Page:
It’s Colorado Avalanche day at PHT

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Give Patrick Roy credit for this much: he has a way of throwing the sort of earth-shaking tantrums that sort of make you forget what happened before them.

Then again, maybe the 2015-16 season feels a little less memorable because of its parallels to the 2014-15 campaign before it.

In both cases, the Avalanche continued their Roy-era run of getting pummeled from a possession standpoint to a downright jarring degree.

Despite the familiarity, this past round was more bruising. Their 82 standings points represents the low point of Roy’s three-season run and the fifth time in six seasons that Colorado failed to make the playoffs.

The once-proud franchise hasn’t won a playoff series since 2007-08. Maybe a painful adjustment might accelerate the Avs’ ascent?

Off-season

The story of this summer is far from finished, as the Avalanche still must go about hastily replacing Roy.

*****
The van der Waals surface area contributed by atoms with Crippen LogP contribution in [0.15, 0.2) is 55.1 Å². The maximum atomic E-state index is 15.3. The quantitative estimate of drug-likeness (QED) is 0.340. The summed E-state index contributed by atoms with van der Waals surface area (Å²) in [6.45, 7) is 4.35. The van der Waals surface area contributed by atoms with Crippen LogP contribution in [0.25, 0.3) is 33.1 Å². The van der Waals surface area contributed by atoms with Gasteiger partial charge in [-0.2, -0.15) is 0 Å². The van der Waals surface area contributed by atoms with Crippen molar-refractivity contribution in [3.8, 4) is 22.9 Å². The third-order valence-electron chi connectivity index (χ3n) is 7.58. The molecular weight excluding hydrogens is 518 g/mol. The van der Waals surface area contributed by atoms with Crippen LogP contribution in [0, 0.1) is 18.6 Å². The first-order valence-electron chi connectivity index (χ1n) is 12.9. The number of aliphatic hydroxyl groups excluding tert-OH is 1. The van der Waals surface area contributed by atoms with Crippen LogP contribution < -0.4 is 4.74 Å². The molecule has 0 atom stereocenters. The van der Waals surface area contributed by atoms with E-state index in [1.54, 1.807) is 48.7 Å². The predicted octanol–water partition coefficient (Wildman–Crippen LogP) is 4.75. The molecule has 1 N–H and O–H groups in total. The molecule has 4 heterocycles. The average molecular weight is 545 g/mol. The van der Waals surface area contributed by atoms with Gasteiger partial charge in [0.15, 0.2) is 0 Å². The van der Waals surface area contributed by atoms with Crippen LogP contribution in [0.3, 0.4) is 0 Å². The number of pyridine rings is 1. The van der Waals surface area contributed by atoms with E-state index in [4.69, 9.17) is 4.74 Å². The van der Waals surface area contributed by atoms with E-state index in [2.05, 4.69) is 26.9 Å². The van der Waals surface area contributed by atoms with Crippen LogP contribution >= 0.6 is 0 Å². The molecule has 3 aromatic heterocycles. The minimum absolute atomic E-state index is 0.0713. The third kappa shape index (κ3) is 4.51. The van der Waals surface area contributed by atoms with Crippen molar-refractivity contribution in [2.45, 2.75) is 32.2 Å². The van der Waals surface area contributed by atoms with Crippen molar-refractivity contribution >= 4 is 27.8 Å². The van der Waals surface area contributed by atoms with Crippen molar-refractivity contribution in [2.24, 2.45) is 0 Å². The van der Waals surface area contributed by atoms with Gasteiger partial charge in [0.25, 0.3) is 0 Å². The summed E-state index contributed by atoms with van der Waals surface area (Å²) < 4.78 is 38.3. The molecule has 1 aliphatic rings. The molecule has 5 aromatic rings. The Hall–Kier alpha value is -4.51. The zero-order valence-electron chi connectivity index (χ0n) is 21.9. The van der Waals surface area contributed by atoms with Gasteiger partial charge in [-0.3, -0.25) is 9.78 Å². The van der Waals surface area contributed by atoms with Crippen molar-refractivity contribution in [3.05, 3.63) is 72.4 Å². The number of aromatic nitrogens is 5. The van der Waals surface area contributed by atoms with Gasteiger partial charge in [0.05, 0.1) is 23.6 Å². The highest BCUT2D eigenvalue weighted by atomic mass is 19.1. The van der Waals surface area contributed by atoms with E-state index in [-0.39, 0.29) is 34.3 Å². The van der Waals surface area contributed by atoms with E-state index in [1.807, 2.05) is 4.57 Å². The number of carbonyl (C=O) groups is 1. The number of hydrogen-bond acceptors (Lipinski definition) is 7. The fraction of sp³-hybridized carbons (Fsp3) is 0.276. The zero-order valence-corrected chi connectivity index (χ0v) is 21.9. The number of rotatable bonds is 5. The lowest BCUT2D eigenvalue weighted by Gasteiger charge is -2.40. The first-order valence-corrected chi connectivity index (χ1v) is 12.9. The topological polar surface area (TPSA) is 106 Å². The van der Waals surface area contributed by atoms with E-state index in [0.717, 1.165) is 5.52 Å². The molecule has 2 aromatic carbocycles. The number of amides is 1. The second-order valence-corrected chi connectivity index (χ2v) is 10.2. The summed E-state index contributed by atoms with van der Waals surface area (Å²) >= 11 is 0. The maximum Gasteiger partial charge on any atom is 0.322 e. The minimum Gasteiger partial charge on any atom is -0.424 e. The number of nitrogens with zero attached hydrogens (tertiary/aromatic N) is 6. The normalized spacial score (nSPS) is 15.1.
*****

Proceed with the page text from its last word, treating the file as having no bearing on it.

If you can put that distraction aside for a minute in focusing on Colorado, there were signs that the sometimes-explosive franchise is starting to gain its footing.

Rather than make splashy signings – something Roy may have wanted – the Avalanche focused on modest value moves such as signing Joe Colborne and Rocco Grimaldi.

Most importantly, they committed to the still-promising core pieces with new contracts for Nathan MacKinnon and Tyson Barrie. Considering how affordable those deals are, big-picture optimism isn’t that tough to come by.

What about 2016-17 in particular, though? PHT will ponder questions surrounding the team, even beyond the elephant in the room that is the head coaching situation.